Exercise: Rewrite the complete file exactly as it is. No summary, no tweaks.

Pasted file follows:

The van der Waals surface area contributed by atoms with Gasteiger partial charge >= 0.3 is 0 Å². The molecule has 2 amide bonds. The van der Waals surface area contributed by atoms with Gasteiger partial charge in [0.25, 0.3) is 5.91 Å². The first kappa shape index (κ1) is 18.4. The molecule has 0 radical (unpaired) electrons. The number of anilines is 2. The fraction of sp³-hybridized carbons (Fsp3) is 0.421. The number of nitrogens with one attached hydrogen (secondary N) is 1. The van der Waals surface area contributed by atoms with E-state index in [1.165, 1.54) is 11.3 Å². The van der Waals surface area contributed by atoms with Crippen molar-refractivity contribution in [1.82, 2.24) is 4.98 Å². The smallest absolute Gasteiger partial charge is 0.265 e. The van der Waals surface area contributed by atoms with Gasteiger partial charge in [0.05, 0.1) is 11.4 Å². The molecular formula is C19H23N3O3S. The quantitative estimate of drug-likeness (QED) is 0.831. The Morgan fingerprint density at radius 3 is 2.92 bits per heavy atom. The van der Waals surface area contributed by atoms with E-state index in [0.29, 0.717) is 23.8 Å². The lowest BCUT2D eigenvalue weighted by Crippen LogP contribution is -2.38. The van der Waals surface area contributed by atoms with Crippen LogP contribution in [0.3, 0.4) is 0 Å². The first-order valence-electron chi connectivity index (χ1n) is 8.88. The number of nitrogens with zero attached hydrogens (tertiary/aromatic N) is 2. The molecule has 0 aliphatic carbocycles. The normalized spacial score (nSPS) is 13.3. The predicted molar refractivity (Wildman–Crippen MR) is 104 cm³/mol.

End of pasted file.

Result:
The van der Waals surface area contributed by atoms with Gasteiger partial charge >= 0.3 is 0 Å². The molecule has 2 amide bonds. The van der Waals surface area contributed by atoms with Gasteiger partial charge in [0.25, 0.3) is 5.91 Å². The first kappa shape index (κ1) is 18.4. The molecule has 0 radical (unpaired) electrons. The number of anilines is 2. The fraction of sp³-hybridized carbons (Fsp3) is 0.421. The number of nitrogens with one attached hydrogen (secondary N) is 1. The van der Waals surface area contributed by atoms with E-state index in [1.165, 1.54) is 11.3 Å². The van der Waals surface area contributed by atoms with Crippen molar-refractivity contribution in [1.82, 2.24) is 4.98 Å². The smallest absolute Gasteiger partial charge is 0.265 e. The van der Waals surface area contributed by atoms with Gasteiger partial charge in [0.05, 0.1) is 11.4 Å². The molecular formula is C19H23N3O3S. The quantitative estimate of drug-likeness (QED) is 0.831. The Morgan fingerprint density at radius 3 is 2.92 bits per heavy atom. The van der Waals surface area contributed by atoms with E-state index in [0.29, 0.717) is 23.8 Å². The lowest BCUT2D eigenvalue weighted by Crippen LogP contribution is -2.38. The van der Waals surface area contributed by atoms with Crippen LogP contribution in [0.3, 0.4) is 0 Å². The first-order valence-electron chi connectivity index (χ1n) is 8.88. The number of nitrogens with zero attached hydrogens (tertiary/aromatic N) is 2. The molecule has 0 aliphatic carbocycles. The normalized spacial score (nSPS) is 13.3. The predicted molar refractivity (Wildman–Crippen MR) is 104 cm³/mol.